Silicon Valley has been attempting to distance itself from the National Security Agency programs revealed by Edward Snowden since the first reports were published in June 2013. New revelations follow a familiar pattern: someone reveals another controversial program, the NSA defends its practices while implicated technology companies deny involvement, and then assure everyone that they’re committed to online privacy until the entire process repeats itself.
That process was called into question today when NSA general counsel Rajesh De told the Privacy and Civil Liberties Oversight Board that the PRISM program was carried out with the “full knowledge and assistance of any company from which information is obtained.” The claim, if true, would mean that the many protests from Microsoft, Google, Apple, Yahoo, and other technology companies were factually inaccurate, if not deliberately misleading.
In a blog post written after the PRISM reports were published, Google’s chief legal officer claimed that the company had never heard of the program, and that the NSA didn’t have direct access to its servers or data centers. Apple released a similar statement denying any knowledge of the PRISM program around the same time; Microsoft did the same. But these denials were always suspect: each company noted that it complied with legal requests for its customers’ information, and pushed for the ability to share those requests with consumers.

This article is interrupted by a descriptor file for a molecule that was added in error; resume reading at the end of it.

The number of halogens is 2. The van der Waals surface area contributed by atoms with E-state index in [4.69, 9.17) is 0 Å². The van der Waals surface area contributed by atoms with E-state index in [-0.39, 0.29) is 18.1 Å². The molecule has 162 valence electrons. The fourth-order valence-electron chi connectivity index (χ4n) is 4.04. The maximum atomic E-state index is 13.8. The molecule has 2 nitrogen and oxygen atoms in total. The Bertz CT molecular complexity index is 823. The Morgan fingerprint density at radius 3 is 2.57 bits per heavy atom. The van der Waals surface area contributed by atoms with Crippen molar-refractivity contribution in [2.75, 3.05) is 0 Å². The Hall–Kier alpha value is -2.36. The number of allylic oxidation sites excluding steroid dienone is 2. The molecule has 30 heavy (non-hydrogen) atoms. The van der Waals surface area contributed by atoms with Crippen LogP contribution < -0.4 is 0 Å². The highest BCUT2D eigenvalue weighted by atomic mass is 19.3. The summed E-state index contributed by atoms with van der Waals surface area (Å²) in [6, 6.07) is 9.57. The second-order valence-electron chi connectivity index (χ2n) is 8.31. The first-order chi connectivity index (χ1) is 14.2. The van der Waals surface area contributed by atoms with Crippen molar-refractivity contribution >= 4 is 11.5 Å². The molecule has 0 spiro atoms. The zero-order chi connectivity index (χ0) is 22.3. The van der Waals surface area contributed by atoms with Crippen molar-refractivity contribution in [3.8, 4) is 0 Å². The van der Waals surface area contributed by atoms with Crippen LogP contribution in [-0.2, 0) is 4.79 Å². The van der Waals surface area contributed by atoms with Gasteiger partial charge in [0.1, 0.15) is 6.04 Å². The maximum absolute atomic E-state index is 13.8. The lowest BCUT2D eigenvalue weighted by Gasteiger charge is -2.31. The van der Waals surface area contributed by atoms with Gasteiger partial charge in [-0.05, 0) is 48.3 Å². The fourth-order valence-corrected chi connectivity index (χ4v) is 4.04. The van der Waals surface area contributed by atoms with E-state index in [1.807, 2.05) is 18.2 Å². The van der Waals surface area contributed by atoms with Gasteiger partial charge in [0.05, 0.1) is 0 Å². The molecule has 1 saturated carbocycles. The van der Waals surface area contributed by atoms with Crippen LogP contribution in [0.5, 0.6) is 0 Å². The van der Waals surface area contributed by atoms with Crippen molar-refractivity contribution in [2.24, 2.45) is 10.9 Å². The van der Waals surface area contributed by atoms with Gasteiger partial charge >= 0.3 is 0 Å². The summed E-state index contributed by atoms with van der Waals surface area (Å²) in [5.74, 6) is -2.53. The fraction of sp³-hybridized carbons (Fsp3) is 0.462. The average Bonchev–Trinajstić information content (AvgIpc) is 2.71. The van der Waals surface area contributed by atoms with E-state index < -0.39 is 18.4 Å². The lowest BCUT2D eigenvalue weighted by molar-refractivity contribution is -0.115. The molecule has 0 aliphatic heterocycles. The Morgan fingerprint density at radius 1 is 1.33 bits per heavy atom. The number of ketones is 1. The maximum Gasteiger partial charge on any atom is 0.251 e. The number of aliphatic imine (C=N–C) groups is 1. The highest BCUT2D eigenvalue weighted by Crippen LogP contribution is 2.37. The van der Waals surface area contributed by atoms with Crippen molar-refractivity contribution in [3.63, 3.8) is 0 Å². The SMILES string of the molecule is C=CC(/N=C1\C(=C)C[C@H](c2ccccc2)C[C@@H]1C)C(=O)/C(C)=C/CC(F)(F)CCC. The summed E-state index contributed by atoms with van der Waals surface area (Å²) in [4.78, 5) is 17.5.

The legality of various NSA programs has been called into question over the last year, but the FISA Court in charge of data requests has supported the PRISM program from the beginning. The agency’s metadata collection is a problem; the fact that it did so legally is another issue. Issuing the non-denials like those listed above might have allowed these companies to drum up some positive attention in controversial times, but they were ultimately meaningless.
As for these companies’ claims that they had never heard of the PRISM program? De confirmed that they didn’t know the name of the program through which the NSA asked them to offer their customers’ personal information. “PRISM was an internal government term that as the result of leaks became the public term,” De told the Guardian. “Collection under this program was a compulsory legal process, that any recipient company would receive.”
[image via thinkstock]